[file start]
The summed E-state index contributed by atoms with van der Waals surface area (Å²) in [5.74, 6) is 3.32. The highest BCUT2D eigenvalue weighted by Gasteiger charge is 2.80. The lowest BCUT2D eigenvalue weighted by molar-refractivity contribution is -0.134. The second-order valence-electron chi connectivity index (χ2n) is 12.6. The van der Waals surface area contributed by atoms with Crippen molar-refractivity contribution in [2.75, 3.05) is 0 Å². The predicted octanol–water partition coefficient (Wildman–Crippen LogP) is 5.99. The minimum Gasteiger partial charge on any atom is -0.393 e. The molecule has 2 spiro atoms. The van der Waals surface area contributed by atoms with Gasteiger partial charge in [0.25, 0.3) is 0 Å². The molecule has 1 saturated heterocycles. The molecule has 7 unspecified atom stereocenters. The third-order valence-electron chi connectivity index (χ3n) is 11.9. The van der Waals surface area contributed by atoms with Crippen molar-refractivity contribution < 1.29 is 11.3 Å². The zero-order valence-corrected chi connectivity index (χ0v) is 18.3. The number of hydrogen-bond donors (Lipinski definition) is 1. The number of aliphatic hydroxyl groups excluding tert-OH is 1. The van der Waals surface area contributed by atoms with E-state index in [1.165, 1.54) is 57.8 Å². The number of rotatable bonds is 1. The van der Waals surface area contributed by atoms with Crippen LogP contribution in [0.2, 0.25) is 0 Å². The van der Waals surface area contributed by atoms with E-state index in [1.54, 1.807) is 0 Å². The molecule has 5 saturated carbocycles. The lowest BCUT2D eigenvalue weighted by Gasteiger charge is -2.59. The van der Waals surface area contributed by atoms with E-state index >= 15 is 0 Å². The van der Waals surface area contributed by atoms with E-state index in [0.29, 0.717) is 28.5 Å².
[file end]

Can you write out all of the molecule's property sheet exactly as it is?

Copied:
The summed E-state index contributed by atoms with van der Waals surface area (Å²) in [5.74, 6) is 3.32. The highest BCUT2D eigenvalue weighted by Gasteiger charge is 2.80. The lowest BCUT2D eigenvalue weighted by molar-refractivity contribution is -0.134. The second-order valence-electron chi connectivity index (χ2n) is 12.6. The van der Waals surface area contributed by atoms with Crippen molar-refractivity contribution in [2.75, 3.05) is 0 Å². The predicted octanol–water partition coefficient (Wildman–Crippen LogP) is 5.99. The minimum Gasteiger partial charge on any atom is -0.393 e. The molecule has 2 spiro atoms. The van der Waals surface area contributed by atoms with Gasteiger partial charge in [0.25, 0.3) is 0 Å². The molecule has 1 saturated heterocycles. The molecule has 7 unspecified atom stereocenters. The third-order valence-electron chi connectivity index (χ3n) is 11.9. The van der Waals surface area contributed by atoms with Crippen molar-refractivity contribution < 1.29 is 11.3 Å². The zero-order valence-corrected chi connectivity index (χ0v) is 18.3. The number of hydrogen-bond donors (Lipinski definition) is 1. The number of aliphatic hydroxyl groups excluding tert-OH is 1. The van der Waals surface area contributed by atoms with E-state index in [1.165, 1.54) is 57.8 Å². The number of rotatable bonds is 1. The van der Waals surface area contributed by atoms with Crippen LogP contribution in [0.2, 0.25) is 0 Å². The van der Waals surface area contributed by atoms with E-state index in [1.54, 1.807) is 0 Å². The molecule has 5 saturated carbocycles. The lowest BCUT2D eigenvalue weighted by Gasteiger charge is -2.59. The van der Waals surface area contributed by atoms with E-state index >= 15 is 0 Å². The van der Waals surface area contributed by atoms with E-state index in [0.29, 0.717) is 28.5 Å².